SCOTTS VALLEY, CA (BRAIN) — Easton Bell Sports sent out revised dealer agreements to its network on Thursday outlining a new unilateral minimum advertised price policy aimed at curbing unauthorized sales of its products.
Under the new agreement, which all dealers must sign, pricing will be the same across all channels for Easton, Bell, Giro, Blackburn and Riddell products. The policy prohibits third-party sales and sales to customers outside the U.S. and standardizes Internet pricing. It defines minimum prices for all products and requires a screening process for all prospective Internet sellers through an online authorization process to ensure they meet company guidelines. Internet retailers that do not gain authorization will no longer be permitted to sell Easton Bell products.
Through the new agreement the number of Internet retailers will decrease, according to company spokesperson Mark Riedy, and those that stay will be held to the same pricing guidelines as brick and mortar stores. Having a policy in place, which Easton Bell has not had in the past, also gives Easton the teeth to stop sales through unauthorized channels, Riedy said.
“There’s been a growing tension in general in the bike industry between retailers and brands around how brands are selling product and how they’re supporting retailers,” he said. “In general, EBS knew or felt it was the right thing to do to support dealers more clearly.”
Although it’s not an epidemic for Easton, any time product shows up in an off-brand location whether it’s a big box discount retailer or online liquidation site, it’s a problem.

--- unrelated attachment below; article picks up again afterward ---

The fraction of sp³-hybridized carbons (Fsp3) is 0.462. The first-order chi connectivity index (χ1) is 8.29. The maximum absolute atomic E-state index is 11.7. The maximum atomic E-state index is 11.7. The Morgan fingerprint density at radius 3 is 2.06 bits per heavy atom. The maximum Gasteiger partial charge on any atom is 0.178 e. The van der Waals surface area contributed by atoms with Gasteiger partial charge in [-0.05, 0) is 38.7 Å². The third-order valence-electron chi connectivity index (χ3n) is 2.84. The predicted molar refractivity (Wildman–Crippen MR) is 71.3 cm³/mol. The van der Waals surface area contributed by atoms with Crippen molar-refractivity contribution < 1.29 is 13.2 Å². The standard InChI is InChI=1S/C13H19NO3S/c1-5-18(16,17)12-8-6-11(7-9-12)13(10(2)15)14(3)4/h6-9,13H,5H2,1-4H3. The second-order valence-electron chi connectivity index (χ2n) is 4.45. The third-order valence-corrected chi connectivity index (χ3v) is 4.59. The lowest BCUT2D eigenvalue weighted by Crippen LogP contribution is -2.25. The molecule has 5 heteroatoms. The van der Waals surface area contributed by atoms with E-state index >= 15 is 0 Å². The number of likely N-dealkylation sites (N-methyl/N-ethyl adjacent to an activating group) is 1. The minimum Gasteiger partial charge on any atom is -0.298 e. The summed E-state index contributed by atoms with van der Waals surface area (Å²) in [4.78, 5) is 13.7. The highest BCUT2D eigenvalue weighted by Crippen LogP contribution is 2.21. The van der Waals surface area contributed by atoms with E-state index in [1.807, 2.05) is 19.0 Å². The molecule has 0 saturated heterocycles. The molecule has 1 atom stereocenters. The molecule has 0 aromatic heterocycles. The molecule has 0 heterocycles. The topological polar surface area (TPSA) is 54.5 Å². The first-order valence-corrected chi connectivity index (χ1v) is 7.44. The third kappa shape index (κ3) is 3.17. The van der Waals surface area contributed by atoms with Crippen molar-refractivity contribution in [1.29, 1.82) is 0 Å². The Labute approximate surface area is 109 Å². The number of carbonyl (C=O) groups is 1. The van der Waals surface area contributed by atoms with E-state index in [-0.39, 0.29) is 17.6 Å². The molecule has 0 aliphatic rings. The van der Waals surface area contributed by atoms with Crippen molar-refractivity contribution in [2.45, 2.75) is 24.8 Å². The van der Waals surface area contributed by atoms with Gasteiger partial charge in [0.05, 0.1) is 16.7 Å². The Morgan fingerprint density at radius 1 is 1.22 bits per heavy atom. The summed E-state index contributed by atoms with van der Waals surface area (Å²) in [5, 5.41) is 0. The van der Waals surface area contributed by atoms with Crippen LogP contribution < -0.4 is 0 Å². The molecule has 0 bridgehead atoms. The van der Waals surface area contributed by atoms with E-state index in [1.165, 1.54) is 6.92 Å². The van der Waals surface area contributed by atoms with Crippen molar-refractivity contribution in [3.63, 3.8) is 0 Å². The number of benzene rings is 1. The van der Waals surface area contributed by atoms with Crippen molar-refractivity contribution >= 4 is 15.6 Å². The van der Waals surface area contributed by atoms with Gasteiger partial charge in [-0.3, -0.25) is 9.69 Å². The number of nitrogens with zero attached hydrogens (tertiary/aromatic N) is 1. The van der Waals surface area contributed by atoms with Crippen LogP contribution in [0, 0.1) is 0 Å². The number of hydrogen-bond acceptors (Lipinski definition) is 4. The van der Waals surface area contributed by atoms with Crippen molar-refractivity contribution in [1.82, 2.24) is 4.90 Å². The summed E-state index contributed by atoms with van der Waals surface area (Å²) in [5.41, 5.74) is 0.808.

“It could be five helmets and it looks horrible. It upsets people and it should. It’s really bad for the longevity of the EBS brand,” he added.
Donna Flood, president of Giro/Easton Cycling and the company’s COO, said Easton is serious about enforcing the new pricing policy and “is making significant investments to ensure our standards for quality, innovation and performance are upheld.”
“We value the relationships we’ve established with our strong dealer network, and want to do everything we can to drive joint success,” Flood said. “For our mutual protection, that involves ensuring end users purchase our products from authorized dealers capable of providing Easton-Bell Sports technology with a positive customer experience.”
A number of industry brands, like Louis Garneau, Reynolds and Dahon, have enacted formal pricing policies in recent months in an attempt to control discounters, online and otherwise, from undercutting IBDs that hold the line on MSRP.